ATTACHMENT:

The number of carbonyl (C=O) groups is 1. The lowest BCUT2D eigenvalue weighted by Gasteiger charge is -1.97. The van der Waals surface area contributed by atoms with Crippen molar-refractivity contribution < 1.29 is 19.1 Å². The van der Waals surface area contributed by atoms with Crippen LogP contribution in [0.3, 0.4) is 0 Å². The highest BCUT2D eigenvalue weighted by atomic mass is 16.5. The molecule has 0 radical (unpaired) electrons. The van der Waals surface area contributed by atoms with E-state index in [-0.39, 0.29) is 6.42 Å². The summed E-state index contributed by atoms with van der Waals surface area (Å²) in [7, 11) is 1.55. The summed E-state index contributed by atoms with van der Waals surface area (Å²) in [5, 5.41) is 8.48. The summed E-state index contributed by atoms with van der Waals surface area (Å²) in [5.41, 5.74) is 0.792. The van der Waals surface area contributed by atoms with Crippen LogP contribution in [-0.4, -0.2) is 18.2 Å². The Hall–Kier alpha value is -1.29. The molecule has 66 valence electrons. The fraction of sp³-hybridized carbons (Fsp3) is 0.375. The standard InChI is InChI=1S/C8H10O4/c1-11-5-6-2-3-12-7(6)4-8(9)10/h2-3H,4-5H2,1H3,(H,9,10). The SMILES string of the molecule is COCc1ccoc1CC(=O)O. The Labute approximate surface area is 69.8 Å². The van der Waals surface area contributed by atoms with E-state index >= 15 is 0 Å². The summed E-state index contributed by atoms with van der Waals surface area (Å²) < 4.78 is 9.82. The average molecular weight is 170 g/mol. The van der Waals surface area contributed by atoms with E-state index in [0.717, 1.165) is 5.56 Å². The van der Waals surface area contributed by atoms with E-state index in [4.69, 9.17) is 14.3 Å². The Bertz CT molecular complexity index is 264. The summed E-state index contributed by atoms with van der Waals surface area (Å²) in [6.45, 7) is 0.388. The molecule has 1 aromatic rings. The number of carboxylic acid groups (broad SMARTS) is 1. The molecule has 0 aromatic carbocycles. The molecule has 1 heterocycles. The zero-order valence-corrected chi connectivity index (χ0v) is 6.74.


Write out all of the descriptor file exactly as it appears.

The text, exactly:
The number of carbonyl (C=O) groups is 1. The lowest BCUT2D eigenvalue weighted by Gasteiger charge is -1.97. The van der Waals surface area contributed by atoms with Crippen molar-refractivity contribution < 1.29 is 19.1 Å². The van der Waals surface area contributed by atoms with Crippen LogP contribution in [0.3, 0.4) is 0 Å². The highest BCUT2D eigenvalue weighted by atomic mass is 16.5. The molecule has 0 radical (unpaired) electrons. The van der Waals surface area contributed by atoms with E-state index in [-0.39, 0.29) is 6.42 Å². The summed E-state index contributed by atoms with van der Waals surface area (Å²) in [7, 11) is 1.55. The summed E-state index contributed by atoms with van der Waals surface area (Å²) in [5, 5.41) is 8.48. The summed E-state index contributed by atoms with van der Waals surface area (Å²) in [5.41, 5.74) is 0.792. The van der Waals surface area contributed by atoms with Crippen LogP contribution in [-0.4, -0.2) is 18.2 Å². The Hall–Kier alpha value is -1.29. The molecule has 66 valence electrons. The fraction of sp³-hybridized carbons (Fsp3) is 0.375. The standard InChI is InChI=1S/C8H10O4/c1-11-5-6-2-3-12-7(6)4-8(9)10/h2-3H,4-5H2,1H3,(H,9,10). The SMILES string of the molecule is COCc1ccoc1CC(=O)O. The Labute approximate surface area is 69.8 Å². The van der Waals surface area contributed by atoms with E-state index >= 15 is 0 Å². The summed E-state index contributed by atoms with van der Waals surface area (Å²) < 4.78 is 9.82. The average molecular weight is 170 g/mol. The van der Waals surface area contributed by atoms with E-state index in [0.717, 1.165) is 5.56 Å². The van der Waals surface area contributed by atoms with E-state index in [4.69, 9.17) is 14.3 Å². The Bertz CT molecular complexity index is 264. The summed E-state index contributed by atoms with van der Waals surface area (Å²) in [6.45, 7) is 0.388. The molecule has 1 aromatic rings. The number of carboxylic acid groups (broad SMARTS) is 1. The molecule has 0 aromatic carbocycles. The molecule has 1 heterocycles. The zero-order valence-corrected chi connectivity index (χ0v) is 6.74.